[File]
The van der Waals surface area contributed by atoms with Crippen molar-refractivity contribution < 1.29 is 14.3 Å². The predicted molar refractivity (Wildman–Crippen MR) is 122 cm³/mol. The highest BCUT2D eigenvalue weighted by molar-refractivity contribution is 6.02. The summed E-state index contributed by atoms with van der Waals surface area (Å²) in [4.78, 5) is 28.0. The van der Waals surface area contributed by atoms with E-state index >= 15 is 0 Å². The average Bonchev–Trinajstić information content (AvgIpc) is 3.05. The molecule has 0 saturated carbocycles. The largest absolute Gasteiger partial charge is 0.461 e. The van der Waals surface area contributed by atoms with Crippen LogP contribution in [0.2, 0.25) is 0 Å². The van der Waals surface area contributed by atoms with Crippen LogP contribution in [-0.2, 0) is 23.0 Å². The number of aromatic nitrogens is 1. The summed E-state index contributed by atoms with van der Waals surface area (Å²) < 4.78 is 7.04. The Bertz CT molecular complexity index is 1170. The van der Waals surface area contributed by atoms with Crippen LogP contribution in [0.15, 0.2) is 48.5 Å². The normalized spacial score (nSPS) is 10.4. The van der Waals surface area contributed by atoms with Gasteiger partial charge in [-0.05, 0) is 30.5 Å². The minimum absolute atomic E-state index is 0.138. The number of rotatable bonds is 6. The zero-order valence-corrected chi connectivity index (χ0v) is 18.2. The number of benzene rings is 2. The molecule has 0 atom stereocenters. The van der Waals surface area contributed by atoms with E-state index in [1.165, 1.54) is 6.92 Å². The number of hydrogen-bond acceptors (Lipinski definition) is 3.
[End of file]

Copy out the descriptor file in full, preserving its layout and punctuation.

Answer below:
The van der Waals surface area contributed by atoms with Crippen molar-refractivity contribution < 1.29 is 14.3 Å². The predicted molar refractivity (Wildman–Crippen MR) is 122 cm³/mol. The highest BCUT2D eigenvalue weighted by molar-refractivity contribution is 6.02. The summed E-state index contributed by atoms with van der Waals surface area (Å²) in [4.78, 5) is 28.0. The van der Waals surface area contributed by atoms with E-state index >= 15 is 0 Å². The average Bonchev–Trinajstić information content (AvgIpc) is 3.05. The molecule has 0 saturated carbocycles. The largest absolute Gasteiger partial charge is 0.461 e. The van der Waals surface area contributed by atoms with Crippen LogP contribution in [0.2, 0.25) is 0 Å². The van der Waals surface area contributed by atoms with Crippen LogP contribution in [-0.2, 0) is 23.0 Å². The number of aromatic nitrogens is 1. The summed E-state index contributed by atoms with van der Waals surface area (Å²) < 4.78 is 7.04. The Bertz CT molecular complexity index is 1170. The van der Waals surface area contributed by atoms with Crippen LogP contribution in [0.15, 0.2) is 48.5 Å². The normalized spacial score (nSPS) is 10.4. The van der Waals surface area contributed by atoms with Gasteiger partial charge in [-0.05, 0) is 30.5 Å². The minimum absolute atomic E-state index is 0.138. The number of rotatable bonds is 6. The zero-order valence-corrected chi connectivity index (χ0v) is 18.2. The number of benzene rings is 2. The molecule has 0 atom stereocenters. The van der Waals surface area contributed by atoms with E-state index in [1.165, 1.54) is 6.92 Å². The number of hydrogen-bond acceptors (Lipinski definition) is 3.